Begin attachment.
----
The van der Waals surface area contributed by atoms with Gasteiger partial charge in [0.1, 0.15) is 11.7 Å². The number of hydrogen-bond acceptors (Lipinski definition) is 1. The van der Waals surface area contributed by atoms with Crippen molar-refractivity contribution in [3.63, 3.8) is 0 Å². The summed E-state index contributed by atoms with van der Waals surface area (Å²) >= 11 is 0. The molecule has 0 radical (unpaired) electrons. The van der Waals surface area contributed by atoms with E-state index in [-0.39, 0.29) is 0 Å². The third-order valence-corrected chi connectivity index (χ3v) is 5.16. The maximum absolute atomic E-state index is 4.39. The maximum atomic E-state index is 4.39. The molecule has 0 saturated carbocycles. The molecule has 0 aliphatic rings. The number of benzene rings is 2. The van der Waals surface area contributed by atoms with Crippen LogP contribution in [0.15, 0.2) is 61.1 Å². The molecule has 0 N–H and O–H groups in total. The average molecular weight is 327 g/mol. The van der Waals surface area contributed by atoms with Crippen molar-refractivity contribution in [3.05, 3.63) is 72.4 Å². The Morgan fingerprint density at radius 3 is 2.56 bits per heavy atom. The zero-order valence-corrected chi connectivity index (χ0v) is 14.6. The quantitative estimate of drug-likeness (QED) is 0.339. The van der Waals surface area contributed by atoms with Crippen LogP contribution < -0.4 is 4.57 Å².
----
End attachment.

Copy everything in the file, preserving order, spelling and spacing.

The van der Waals surface area contributed by atoms with Gasteiger partial charge in [0.1, 0.15) is 11.7 Å². The number of hydrogen-bond acceptors (Lipinski definition) is 1. The van der Waals surface area contributed by atoms with Crippen molar-refractivity contribution in [3.63, 3.8) is 0 Å². The summed E-state index contributed by atoms with van der Waals surface area (Å²) >= 11 is 0. The molecule has 0 radical (unpaired) electrons. The van der Waals surface area contributed by atoms with E-state index in [-0.39, 0.29) is 0 Å². The third-order valence-corrected chi connectivity index (χ3v) is 5.16. The maximum absolute atomic E-state index is 4.39. The maximum atomic E-state index is 4.39. The molecule has 0 saturated carbocycles. The molecule has 0 aliphatic rings. The number of benzene rings is 2. The van der Waals surface area contributed by atoms with Crippen LogP contribution in [0.15, 0.2) is 61.1 Å². The molecule has 0 N–H and O–H groups in total. The average molecular weight is 327 g/mol. The van der Waals surface area contributed by atoms with Crippen molar-refractivity contribution in [3.05, 3.63) is 72.4 Å². The Morgan fingerprint density at radius 3 is 2.56 bits per heavy atom. The zero-order valence-corrected chi connectivity index (χ0v) is 14.6. The quantitative estimate of drug-likeness (QED) is 0.339. The van der Waals surface area contributed by atoms with Crippen LogP contribution < -0.4 is 4.57 Å².